The Nobel at Noon Series spotlights each Nobel Prize with an informal presentation and discussion. CU Denver faculty experts discuss the meaning and importance of the Nobel Prize while drawing the audience into a discussion about why this award matters to society as a whole.
The Nobel Prize in Physics 2019 was awarded for two groundbreaking discoveries about our universe: its development and Earth’s place in it. Half of the award went to James Peebles “for theoretical discoveries in physical cosmology” and the other half jointly to Michel Mayor and Didier Queloz “for the discovery of an exoplanet orbiting a solar-type star.”
Clyde Zaidins, PhD, professor emeritus in the physics department at CU Denver, will lead a discussion about the trio’s discoveries for the first of this year’s Nobel at Noon Series.
“This year’s Nobel Laureates in Physics have painted a picture of a universe far stranger and more wonderful than we could have imagined,” said professor Ulf Danielsson, member of the Nobel Committee, when he announced the Nobel Prize winners. “Our view and our place in the universe will never be the same again.”
Predicting the shape of the universe
Sometime in the mid-1960s, James Peebles, PhD, Albert Einstein Professor of Science at Princeton University, realized the importance of cosmic radiation. Over the next two decades, he developed new theoretical tools and used them to uncover the dark components—energy and matter—of our universe. Through his work and new ways to measure and observe our universe, cosmology evolved to a science of precision based on a mathematical foundation. Peebles was able to predict the shape of the universe, and the matter and energy it contains.
Discovering the first exoplanet
The second half of the award went to Michel Mayor, PhD, professor at University of Geneva, Switzerland, and Didier Queloz, PhD, professor at University of Geneva, Switzerland, and University of Cambridge, UK. The pair received the Nobel for their October 1995 discovery of an earthlike exoplanet called 51 Pegasi b.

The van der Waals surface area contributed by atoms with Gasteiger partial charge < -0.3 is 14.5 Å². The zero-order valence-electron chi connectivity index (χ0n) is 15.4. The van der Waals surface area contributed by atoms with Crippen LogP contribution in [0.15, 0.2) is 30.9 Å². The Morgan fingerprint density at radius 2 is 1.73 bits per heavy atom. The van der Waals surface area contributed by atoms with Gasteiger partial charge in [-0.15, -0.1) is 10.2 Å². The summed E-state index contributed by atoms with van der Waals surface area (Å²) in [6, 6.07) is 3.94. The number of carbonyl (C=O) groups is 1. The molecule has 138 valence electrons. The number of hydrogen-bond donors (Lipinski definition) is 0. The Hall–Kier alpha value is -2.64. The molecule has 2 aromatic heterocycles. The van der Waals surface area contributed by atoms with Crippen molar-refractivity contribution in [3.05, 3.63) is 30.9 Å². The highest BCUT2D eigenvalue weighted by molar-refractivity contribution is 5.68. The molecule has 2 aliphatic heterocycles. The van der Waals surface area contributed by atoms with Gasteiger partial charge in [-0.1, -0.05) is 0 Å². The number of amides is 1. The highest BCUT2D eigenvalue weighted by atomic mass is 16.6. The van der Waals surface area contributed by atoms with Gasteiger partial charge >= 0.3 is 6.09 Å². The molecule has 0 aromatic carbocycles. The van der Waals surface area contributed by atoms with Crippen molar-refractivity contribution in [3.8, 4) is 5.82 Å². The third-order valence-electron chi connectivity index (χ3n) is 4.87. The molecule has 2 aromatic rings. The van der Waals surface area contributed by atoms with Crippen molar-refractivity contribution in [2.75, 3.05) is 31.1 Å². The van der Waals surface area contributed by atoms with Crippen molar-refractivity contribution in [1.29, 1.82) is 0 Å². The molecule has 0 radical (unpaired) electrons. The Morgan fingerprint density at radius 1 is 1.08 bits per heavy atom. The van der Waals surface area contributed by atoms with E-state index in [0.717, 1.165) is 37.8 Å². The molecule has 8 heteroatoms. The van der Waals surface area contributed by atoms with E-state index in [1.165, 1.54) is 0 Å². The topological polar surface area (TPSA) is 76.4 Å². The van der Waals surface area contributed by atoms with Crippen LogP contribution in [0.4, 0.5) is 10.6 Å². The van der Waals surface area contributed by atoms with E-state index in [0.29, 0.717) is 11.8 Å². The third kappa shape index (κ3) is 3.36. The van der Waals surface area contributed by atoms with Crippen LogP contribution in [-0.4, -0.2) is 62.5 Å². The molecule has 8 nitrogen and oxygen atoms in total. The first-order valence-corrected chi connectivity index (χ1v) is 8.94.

In 1995, the pair studied this anonymous star 50 light-years away in the Pegasus constellation. Because the planet wasn’t visible from Earth, they used two techniques to reveal it: transit photometry, which provided the size of the exoplanet, and the radial velocity method, which determined its mass. The two techniques made it possible to calculate the exoplanet’s density and as a result, reveal its structure. As result of Mayor and Queloz’s work, researchers have used the techniques to find 4,000 exoplanets, some of which may support life. By studying the exoplanets, future researchers will learn more about the physics behind planet formation and evolvement.
The physics Nobel lecture begins at 12 p.m. on October 31 in the Wartgow Welcome Center (Student Commons Building, Room 1300). Light refreshments will be provided. Feel free to bring your lunch.
2019 Nobel at Noon Schedule
All lectures except the one noted below begin at noon in the Wartgow Welcome Center (Student Common Building, Room 1300)
Oct. 31: Nobel Prize in Physics with Clyde Zaidins, PhD.
Nov. 7: Nobel Prize in Chemistry with Priscilla Burrow, PhD.
Nov. 14: Nobel Prize in Medicine with Jeff Knight, PhD (Note: this presentation starts at 12:30 p.m. in the CU Building, room 2005).
Nov. 21: Nobel Prize in Literature with Cynthia Wong, PhD.
Dec. 5: Nobel Prize in Peace with Sebawit Bishu, PhD.
Dec. 12: Nobel Prize in Economics with Andrea Velasquez, PhD.